At his first meeting with General Motors' top executives after being named chairman last summer, Edward Whitacre Jr. candidly, perhaps unintentionally, issued a warning to then-CEO Fritz Henderson.
"I don't know how to be a chairman and not a CEO," a person at the meeting remembers Whitacre saying. "I'm a guy that likes to be in charge."
Six months later, the former chief executive of AT&T Inc. is running America's largest automaker after his board forced out Henderson on Dec. 1.
Despite his claims that he knows little about cars, the 68-year Texan is clearly comfortable being in charge of General Motors. In just two weeks as CEO, Whitacre has transferred the chief financial officer to China, fired the Chevrolet and Buick-GMC brand managers, combined sales and marketing and consolidated control of its core North American market under one executive.
Whitacre seems impatient to spur the plodding culture of GM, where decision by committee, an isolated upper management and fear of risk produced mediocre cars for years. He wants to increase GM's sales and market share while shifting the company's focus from trucks to cars. He also aims to repay $8.1 billion in U.S. and Canadian government loans by the end of June. Henderson's target was late 2011.
"We've seen plenty of evidence that he has a very short time horizon and impatience," says Gerald Meyers, a former chairman of American Motors Corp. who now teaches at the University of Michigan.
Whitacre, who speaks in a folksy drawl, needs to reverse the losses that forced GM into bankruptcy protection last June. The automaker lost more than $80 billion in the four years before bankruptcy. Its U.S. market share has fallen to 20 percent. Back in 1962, before GM was worried about Toyota or Honda _ or a resurgent Ford _ it was more than 50 percent.
Recently, the 6-foot-4-inch Whitacre didn't hide his disdain for GM's bureaucracy. His message to about 800 workers at in a Detroit suburb: Make decisions. Take risks. Move fast. Be accountable.
"We don't want something on a desk three weeks or three months while we wrangle," he said.
He needs the work force to heed his message. At stake are billions in government loans and 45,000 U.S. jobs at a company that once was synonymous with American industrial might.
GM's shift from trucks is already under way. Trucks account for 57 percent of U.S. sales compared with 60 percent in 2006. GM has launched six new vehicles since July _ all cars or car-based crossovers _ that are selling well and have been favorably reviewed by critics.
In his telecom days, Whitacre showed an instinct for correctly calling changes in the market. He recognized early on that wireless technology was going to transform the phone business, says Victor Schnee, a telecom industry analyst at Probe Financial.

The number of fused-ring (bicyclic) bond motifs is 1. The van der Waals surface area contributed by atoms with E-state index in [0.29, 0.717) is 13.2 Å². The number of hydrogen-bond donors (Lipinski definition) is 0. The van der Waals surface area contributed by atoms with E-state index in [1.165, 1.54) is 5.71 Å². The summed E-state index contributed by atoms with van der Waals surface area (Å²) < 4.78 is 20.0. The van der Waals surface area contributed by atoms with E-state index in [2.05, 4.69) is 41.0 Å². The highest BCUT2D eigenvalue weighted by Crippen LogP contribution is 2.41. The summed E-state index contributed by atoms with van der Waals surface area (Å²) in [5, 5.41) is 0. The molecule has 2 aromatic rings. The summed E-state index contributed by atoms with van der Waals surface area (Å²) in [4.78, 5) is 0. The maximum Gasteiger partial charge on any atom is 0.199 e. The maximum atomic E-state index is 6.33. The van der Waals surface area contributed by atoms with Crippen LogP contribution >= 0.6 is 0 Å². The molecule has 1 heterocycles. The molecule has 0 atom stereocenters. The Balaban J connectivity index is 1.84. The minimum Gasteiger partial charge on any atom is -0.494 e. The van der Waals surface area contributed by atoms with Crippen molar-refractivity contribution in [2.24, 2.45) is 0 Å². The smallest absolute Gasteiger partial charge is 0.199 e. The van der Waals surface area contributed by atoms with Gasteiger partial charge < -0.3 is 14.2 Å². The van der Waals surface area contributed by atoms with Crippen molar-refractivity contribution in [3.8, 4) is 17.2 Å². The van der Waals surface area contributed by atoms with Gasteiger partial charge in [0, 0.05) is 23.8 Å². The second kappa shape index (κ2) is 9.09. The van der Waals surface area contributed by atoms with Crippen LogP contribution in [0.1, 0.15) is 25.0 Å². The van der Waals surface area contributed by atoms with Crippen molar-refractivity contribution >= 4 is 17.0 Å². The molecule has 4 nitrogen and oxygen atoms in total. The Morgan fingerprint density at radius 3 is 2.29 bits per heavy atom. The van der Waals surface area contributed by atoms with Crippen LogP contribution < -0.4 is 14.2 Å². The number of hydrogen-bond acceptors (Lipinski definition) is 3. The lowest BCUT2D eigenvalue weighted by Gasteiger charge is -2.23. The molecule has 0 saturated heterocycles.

GM's prior management, on the other hand, failed to adjust to market changes. During the 1990s, GM made billions on high-profit pickup trucks and SUVs but management was caught flat-footed when buyers switched to smaller vehicles this decade. The company chose to invest millions in a clever hybrid system for trucks and SUVs instead of cars. When gas prices spiked to $4 per gallon in 2008, GM sold about 10,000 hybrid trucks, while Toyota sold almost 160,000 Prius hybrid cars.
Although it seems the right time for a decisive outsider, the 101-year-old automaker is now in the hands of a man who spent his career running telephone companies.
The differences between telecom and autos present Whitacre with a big challenge. AT&T provides services and no longer makes anything, while autos have thousands of parts and take two or three years to design and build, says David Cole, chairman of the Center for Automotive Research in Ann Arbor, Mich.
The board's lack of knowledge about autos could hurt the company if it makes unrealistic demands on employees, Cole says.
Whitacre will require decisiveness from his team, and in the past has shown little tolerance for those who questioned his authority.
"If you don't take orders, Whitacre doesn't want you," says Dave Burstein, editor of the DSL Prime broadband industry newsletter and a longtime telecom industry watcher. While running Southwestern Bell and then AT&T, Whitacre "demanded total loyalty and obedience," Burstein says.
"Executives at a very senior level with 20 years at the company feared his wrath."
Whitacre retired from AT&T in 2007 with a package worth more than $161.6 million. He was recruited for the GM chairmanship by a member of the old company's board. The pick was blessed by the Obama administration.
Whitacre said he turned the job down, but relented because the country needs a healthy GM.
Now he's working 14 hours a day five or six days a week as CEO. Instead of a comfortable retirement wearing jeans on his Texas ranches, he dresses in suits and lives at a Marriott hotel in GM's downtown Detroit headquarters.
William Daley, the former U.S. Secretary of Commerce and a president at SBC from 2001 to 2004, says Whitacre has a commanding personality, but tempers it with a "big heart."
"There is no question, that when Ed Whitacre's around, that's the force in the room. If you don't get that, you have a big problem," says Daley.
He believes that Whitacre will take his time looking for a CEO, but then step away in a matter of months. When he left as AT&T CEO, Whitacre didn't look over his designated successor's shoulder as chairman.
Whitacre also has departed from the old GM CEO ways, often showing up by surprise outside the executive suite to talk about the business.
Last week he visited a pickup truck factory in Flint, Mich., where he helped install a hood.
"He can be very tough, but not mean, not nasty to people," Daley says.
Associated Press Writers Ken Thomas in Washington and Michelle Roberts in San Antonio, AP Technology Writer Peter Svensson in New York and AP Auto Writer Dan Strumpf in New York contributed to this report.